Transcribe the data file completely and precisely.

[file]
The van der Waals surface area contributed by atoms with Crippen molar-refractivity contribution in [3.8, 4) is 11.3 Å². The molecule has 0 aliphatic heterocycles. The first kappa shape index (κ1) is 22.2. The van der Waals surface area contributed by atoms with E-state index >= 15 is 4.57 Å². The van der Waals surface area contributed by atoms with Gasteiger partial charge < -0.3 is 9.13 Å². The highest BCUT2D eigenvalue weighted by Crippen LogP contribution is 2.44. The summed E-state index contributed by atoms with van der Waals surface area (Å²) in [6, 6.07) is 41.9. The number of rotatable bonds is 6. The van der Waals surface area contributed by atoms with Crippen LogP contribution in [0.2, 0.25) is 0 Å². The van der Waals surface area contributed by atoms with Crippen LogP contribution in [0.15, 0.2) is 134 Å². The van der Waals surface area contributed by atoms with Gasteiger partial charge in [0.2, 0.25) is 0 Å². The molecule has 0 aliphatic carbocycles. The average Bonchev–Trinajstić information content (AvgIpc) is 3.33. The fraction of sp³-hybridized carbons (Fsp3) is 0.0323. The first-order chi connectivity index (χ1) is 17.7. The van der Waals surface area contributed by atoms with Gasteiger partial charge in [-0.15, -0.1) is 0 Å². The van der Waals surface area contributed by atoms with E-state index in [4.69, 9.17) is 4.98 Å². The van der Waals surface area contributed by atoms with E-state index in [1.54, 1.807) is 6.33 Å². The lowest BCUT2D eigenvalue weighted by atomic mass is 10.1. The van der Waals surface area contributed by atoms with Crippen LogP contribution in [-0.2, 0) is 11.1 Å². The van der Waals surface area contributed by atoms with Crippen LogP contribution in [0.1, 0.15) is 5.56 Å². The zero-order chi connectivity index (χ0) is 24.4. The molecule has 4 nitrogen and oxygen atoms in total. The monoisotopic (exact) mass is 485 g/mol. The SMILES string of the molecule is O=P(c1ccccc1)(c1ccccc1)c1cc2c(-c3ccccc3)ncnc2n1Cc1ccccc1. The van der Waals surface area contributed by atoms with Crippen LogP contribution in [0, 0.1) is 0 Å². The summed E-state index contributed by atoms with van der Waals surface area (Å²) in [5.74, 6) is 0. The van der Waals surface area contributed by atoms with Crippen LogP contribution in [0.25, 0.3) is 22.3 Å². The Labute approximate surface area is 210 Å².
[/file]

The van der Waals surface area contributed by atoms with Crippen molar-refractivity contribution in [3.8, 4) is 11.3 Å². The molecule has 0 aliphatic heterocycles. The first kappa shape index (κ1) is 22.2. The van der Waals surface area contributed by atoms with E-state index >= 15 is 4.57 Å². The van der Waals surface area contributed by atoms with Gasteiger partial charge < -0.3 is 9.13 Å². The highest BCUT2D eigenvalue weighted by Crippen LogP contribution is 2.44. The summed E-state index contributed by atoms with van der Waals surface area (Å²) in [6, 6.07) is 41.9. The number of rotatable bonds is 6. The van der Waals surface area contributed by atoms with Crippen LogP contribution in [0.2, 0.25) is 0 Å². The van der Waals surface area contributed by atoms with Crippen LogP contribution in [0.15, 0.2) is 134 Å². The van der Waals surface area contributed by atoms with Gasteiger partial charge in [0.2, 0.25) is 0 Å². The molecule has 0 aliphatic carbocycles. The average Bonchev–Trinajstić information content (AvgIpc) is 3.33. The fraction of sp³-hybridized carbons (Fsp3) is 0.0323. The first-order chi connectivity index (χ1) is 17.7. The van der Waals surface area contributed by atoms with Gasteiger partial charge in [-0.15, -0.1) is 0 Å². The van der Waals surface area contributed by atoms with E-state index in [4.69, 9.17) is 4.98 Å². The van der Waals surface area contributed by atoms with E-state index in [1.54, 1.807) is 6.33 Å². The lowest BCUT2D eigenvalue weighted by atomic mass is 10.1. The van der Waals surface area contributed by atoms with Crippen LogP contribution in [-0.2, 0) is 11.1 Å². The van der Waals surface area contributed by atoms with Crippen LogP contribution in [0.1, 0.15) is 5.56 Å². The zero-order chi connectivity index (χ0) is 24.4. The molecule has 4 nitrogen and oxygen atoms in total. The monoisotopic (exact) mass is 485 g/mol. The SMILES string of the molecule is O=P(c1ccccc1)(c1ccccc1)c1cc2c(-c3ccccc3)ncnc2n1Cc1ccccc1. The van der Waals surface area contributed by atoms with Crippen LogP contribution in [0, 0.1) is 0 Å². The summed E-state index contributed by atoms with van der Waals surface area (Å²) in [5.74, 6) is 0. The van der Waals surface area contributed by atoms with Crippen LogP contribution in [0.25, 0.3) is 22.3 Å². The Labute approximate surface area is 210 Å².